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FLOW-STRUCTURE-ACOUSTIC INTERACTION IN A HUMAN VOICE MODEL

Stefan Becker
Institute of Process Machinery and System Engineering (iPAT), Friedrich-Alexander University, D-91058 Erlangen, Deutschland

S. Muller
Institut für Geometrie und Praktische Mathematik, RWTH Aachen, Templergraben 55, 52056 Aachen , Germany

S. Kniesburges
Institute of Fluid Mechanics (LSTM), Friedrich-Alexander University Erlangen-Nuremberg Cauerstr. 4, D-91058 Erlangen, Germany

Gerhard Link
Department of Sensor Technology (LSE), Friedrich-Alexander University Erlangen-Nuremberg Paul-Gordan Str. 5, D-91052 Erlangen; ANSYS Germany GmbH, Otterfing, Germany

C. Hahn
Department of Sensor Technology (LSE), Friedrich-Alexander University Erlangen-Nuremberg Paul-Gordan Str. 5, D-91052 Erlangen, Germany

M. Kaltenbacher
Department of Sensor Technology (LSE), Friedrich-Alexander University Erlangen-Nuremberg Paul-Gordan Str. 5, D-91052 Erlangen, Germany

Abstrakt

For the investigation of the physical processes of the human phonation a fluid-structure-coupled in-vitro model was developed, which constitutes a copy of the human voice. With that model one was able to reproduce manlike process of sound production.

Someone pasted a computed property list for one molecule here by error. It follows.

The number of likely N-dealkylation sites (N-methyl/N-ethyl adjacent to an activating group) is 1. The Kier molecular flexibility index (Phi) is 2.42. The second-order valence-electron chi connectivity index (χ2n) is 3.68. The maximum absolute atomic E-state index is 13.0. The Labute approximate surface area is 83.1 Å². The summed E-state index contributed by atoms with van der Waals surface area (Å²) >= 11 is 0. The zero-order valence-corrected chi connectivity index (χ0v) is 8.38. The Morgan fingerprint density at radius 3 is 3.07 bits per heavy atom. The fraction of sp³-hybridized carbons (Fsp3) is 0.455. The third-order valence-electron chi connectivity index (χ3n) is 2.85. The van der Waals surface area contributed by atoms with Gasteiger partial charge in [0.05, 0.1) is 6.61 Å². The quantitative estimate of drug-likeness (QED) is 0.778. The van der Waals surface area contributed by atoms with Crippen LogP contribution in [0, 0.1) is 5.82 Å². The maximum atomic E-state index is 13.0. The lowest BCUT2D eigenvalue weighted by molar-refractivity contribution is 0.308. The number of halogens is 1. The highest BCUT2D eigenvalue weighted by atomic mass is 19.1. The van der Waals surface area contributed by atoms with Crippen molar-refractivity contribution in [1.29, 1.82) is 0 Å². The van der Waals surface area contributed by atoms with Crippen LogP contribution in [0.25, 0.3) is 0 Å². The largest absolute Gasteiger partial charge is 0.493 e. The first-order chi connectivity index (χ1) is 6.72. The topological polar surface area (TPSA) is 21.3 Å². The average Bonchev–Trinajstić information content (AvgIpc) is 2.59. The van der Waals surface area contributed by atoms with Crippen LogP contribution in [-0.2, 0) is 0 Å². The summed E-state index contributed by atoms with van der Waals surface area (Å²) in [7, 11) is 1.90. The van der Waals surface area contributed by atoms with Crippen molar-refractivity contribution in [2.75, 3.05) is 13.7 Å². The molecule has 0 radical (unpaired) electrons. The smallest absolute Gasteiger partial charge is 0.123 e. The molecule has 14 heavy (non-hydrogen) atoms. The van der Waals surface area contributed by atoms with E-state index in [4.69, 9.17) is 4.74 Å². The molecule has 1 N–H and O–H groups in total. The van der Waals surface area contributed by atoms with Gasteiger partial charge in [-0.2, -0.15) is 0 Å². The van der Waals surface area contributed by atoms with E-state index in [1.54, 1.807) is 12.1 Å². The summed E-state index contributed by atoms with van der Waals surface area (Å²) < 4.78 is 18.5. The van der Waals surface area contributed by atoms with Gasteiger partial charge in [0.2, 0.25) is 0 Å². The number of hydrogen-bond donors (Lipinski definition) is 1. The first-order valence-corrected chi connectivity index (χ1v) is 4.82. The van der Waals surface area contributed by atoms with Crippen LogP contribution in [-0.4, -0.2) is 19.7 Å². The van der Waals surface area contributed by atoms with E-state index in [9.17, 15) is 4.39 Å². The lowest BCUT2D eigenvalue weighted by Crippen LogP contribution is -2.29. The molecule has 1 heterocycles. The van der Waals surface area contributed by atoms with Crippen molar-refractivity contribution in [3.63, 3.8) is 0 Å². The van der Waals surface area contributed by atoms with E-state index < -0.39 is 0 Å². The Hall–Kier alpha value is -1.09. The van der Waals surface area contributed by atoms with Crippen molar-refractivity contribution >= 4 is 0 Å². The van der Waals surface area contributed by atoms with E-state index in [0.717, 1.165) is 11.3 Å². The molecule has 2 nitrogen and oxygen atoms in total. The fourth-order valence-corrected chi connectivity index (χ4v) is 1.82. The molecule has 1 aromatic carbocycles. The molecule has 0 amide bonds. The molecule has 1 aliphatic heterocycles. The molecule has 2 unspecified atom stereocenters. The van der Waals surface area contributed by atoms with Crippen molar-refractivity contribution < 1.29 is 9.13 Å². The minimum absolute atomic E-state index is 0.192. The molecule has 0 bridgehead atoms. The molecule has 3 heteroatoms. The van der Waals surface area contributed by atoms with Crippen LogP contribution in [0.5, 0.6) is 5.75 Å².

The model made it possible to enforce extensive observations of the flow-induced vocal folds vibrations. Many measurement techniques were applied like flow visualization, Particel Image Velocimetry (PIV) of the time-dependent flow field, unsteady pressure measurement, vibration measurement by a Laser-Scanning-Vibrometer as well as the measurement of the acoustic field. Furthermore correlations were done between the acoustic field and the flow velocity and the movement of the structure.
The results support the existence of the Coanda-effect during phonation. The flow attaches to one vocal fold just past the glottis and forms a spacious vortex behind the vocal folds. That behavior is not linked to one vocal fold and changes stochastically. The sound production is presumed to be produced by oscillations of the vocal folds and the involved oscillating volume flow rate.